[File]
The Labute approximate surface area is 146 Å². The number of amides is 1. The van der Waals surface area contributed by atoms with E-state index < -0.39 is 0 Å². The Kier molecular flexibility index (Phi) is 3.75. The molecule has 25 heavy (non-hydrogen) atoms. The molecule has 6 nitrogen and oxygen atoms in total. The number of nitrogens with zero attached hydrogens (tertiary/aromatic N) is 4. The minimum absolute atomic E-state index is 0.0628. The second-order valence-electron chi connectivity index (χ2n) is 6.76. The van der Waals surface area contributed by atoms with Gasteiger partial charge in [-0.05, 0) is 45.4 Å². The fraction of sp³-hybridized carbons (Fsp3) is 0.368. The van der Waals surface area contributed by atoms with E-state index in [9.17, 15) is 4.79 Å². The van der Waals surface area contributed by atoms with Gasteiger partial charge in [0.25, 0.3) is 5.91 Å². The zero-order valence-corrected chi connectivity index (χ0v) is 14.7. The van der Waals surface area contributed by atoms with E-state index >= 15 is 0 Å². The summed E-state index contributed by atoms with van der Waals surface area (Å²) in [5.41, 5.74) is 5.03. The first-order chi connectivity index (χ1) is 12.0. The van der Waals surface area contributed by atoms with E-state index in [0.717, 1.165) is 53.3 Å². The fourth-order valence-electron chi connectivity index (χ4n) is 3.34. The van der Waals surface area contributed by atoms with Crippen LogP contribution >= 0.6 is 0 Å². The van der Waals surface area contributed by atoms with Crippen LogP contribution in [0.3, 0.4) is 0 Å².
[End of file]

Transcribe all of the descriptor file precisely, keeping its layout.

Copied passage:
The Labute approximate surface area is 146 Å². The number of amides is 1. The van der Waals surface area contributed by atoms with E-state index < -0.39 is 0 Å². The Kier molecular flexibility index (Phi) is 3.75. The molecule has 25 heavy (non-hydrogen) atoms. The molecule has 6 nitrogen and oxygen atoms in total. The number of nitrogens with zero attached hydrogens (tertiary/aromatic N) is 4. The minimum absolute atomic E-state index is 0.0628. The second-order valence-electron chi connectivity index (χ2n) is 6.76. The van der Waals surface area contributed by atoms with Gasteiger partial charge in [-0.05, 0) is 45.4 Å². The fraction of sp³-hybridized carbons (Fsp3) is 0.368. The van der Waals surface area contributed by atoms with E-state index in [9.17, 15) is 4.79 Å². The van der Waals surface area contributed by atoms with Gasteiger partial charge in [0.25, 0.3) is 5.91 Å². The zero-order valence-corrected chi connectivity index (χ0v) is 14.7. The van der Waals surface area contributed by atoms with E-state index >= 15 is 0 Å². The summed E-state index contributed by atoms with van der Waals surface area (Å²) in [5.41, 5.74) is 5.03. The first-order chi connectivity index (χ1) is 12.0. The van der Waals surface area contributed by atoms with E-state index in [0.717, 1.165) is 53.3 Å². The fourth-order valence-electron chi connectivity index (χ4n) is 3.34. The van der Waals surface area contributed by atoms with Crippen LogP contribution >= 0.6 is 0 Å². The van der Waals surface area contributed by atoms with Crippen LogP contribution in [0.3, 0.4) is 0 Å².